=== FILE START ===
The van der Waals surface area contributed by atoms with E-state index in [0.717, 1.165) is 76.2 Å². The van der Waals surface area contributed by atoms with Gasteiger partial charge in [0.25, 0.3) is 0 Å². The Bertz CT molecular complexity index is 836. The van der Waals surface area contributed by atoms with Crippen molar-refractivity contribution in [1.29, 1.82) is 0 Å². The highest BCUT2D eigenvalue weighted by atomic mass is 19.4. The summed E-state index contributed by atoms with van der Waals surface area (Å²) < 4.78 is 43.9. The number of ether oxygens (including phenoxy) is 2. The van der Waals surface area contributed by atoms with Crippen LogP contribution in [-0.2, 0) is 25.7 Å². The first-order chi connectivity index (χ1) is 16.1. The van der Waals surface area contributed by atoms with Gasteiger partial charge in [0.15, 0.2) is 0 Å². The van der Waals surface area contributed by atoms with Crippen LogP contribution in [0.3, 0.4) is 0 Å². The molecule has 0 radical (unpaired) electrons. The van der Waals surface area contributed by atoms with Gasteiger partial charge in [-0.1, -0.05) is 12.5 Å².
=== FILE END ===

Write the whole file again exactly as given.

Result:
The van der Waals surface area contributed by atoms with E-state index in [0.717, 1.165) is 76.2 Å². The van der Waals surface area contributed by atoms with Gasteiger partial charge in [0.25, 0.3) is 0 Å². The Bertz CT molecular complexity index is 836. The van der Waals surface area contributed by atoms with Crippen molar-refractivity contribution in [1.29, 1.82) is 0 Å². The highest BCUT2D eigenvalue weighted by atomic mass is 19.4. The summed E-state index contributed by atoms with van der Waals surface area (Å²) < 4.78 is 43.9. The number of ether oxygens (including phenoxy) is 2. The van der Waals surface area contributed by atoms with Crippen LogP contribution in [-0.2, 0) is 25.7 Å². The first-order chi connectivity index (χ1) is 16.1. The van der Waals surface area contributed by atoms with Gasteiger partial charge in [0.15, 0.2) is 0 Å². The van der Waals surface area contributed by atoms with Crippen LogP contribution in [0.3, 0.4) is 0 Å². The molecule has 0 radical (unpaired) electrons. The van der Waals surface area contributed by atoms with Gasteiger partial charge in [-0.1, -0.05) is 12.5 Å².